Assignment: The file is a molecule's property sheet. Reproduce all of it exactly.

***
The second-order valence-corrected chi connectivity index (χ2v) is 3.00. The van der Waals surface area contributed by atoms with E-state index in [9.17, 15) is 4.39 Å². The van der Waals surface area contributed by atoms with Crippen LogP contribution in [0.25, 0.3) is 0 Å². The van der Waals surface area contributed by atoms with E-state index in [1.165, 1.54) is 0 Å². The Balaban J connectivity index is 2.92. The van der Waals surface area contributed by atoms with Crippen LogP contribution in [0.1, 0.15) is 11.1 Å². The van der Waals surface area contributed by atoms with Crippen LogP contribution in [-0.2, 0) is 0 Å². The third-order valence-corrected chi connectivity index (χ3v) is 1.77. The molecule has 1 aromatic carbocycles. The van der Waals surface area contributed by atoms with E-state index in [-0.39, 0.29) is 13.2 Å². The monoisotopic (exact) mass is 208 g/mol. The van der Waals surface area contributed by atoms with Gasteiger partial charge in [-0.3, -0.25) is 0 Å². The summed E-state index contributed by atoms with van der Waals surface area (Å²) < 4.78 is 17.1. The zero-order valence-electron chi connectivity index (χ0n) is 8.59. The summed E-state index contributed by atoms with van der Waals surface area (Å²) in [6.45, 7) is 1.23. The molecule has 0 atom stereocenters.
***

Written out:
The second-order valence-corrected chi connectivity index (χ2v) is 3.00. The van der Waals surface area contributed by atoms with E-state index in [9.17, 15) is 4.39 Å². The van der Waals surface area contributed by atoms with Crippen LogP contribution in [0.25, 0.3) is 0 Å². The van der Waals surface area contributed by atoms with E-state index in [1.165, 1.54) is 0 Å². The Balaban J connectivity index is 2.92. The van der Waals surface area contributed by atoms with Crippen LogP contribution in [0.1, 0.15) is 11.1 Å². The van der Waals surface area contributed by atoms with Crippen LogP contribution in [-0.2, 0) is 0 Å². The third-order valence-corrected chi connectivity index (χ3v) is 1.77. The molecule has 1 aromatic carbocycles. The van der Waals surface area contributed by atoms with E-state index in [-0.39, 0.29) is 13.2 Å². The monoisotopic (exact) mass is 208 g/mol. The van der Waals surface area contributed by atoms with Gasteiger partial charge in [-0.3, -0.25) is 0 Å². The summed E-state index contributed by atoms with van der Waals surface area (Å²) < 4.78 is 17.1. The zero-order valence-electron chi connectivity index (χ0n) is 8.59. The summed E-state index contributed by atoms with van der Waals surface area (Å²) in [6.45, 7) is 1.23. The molecule has 0 atom stereocenters.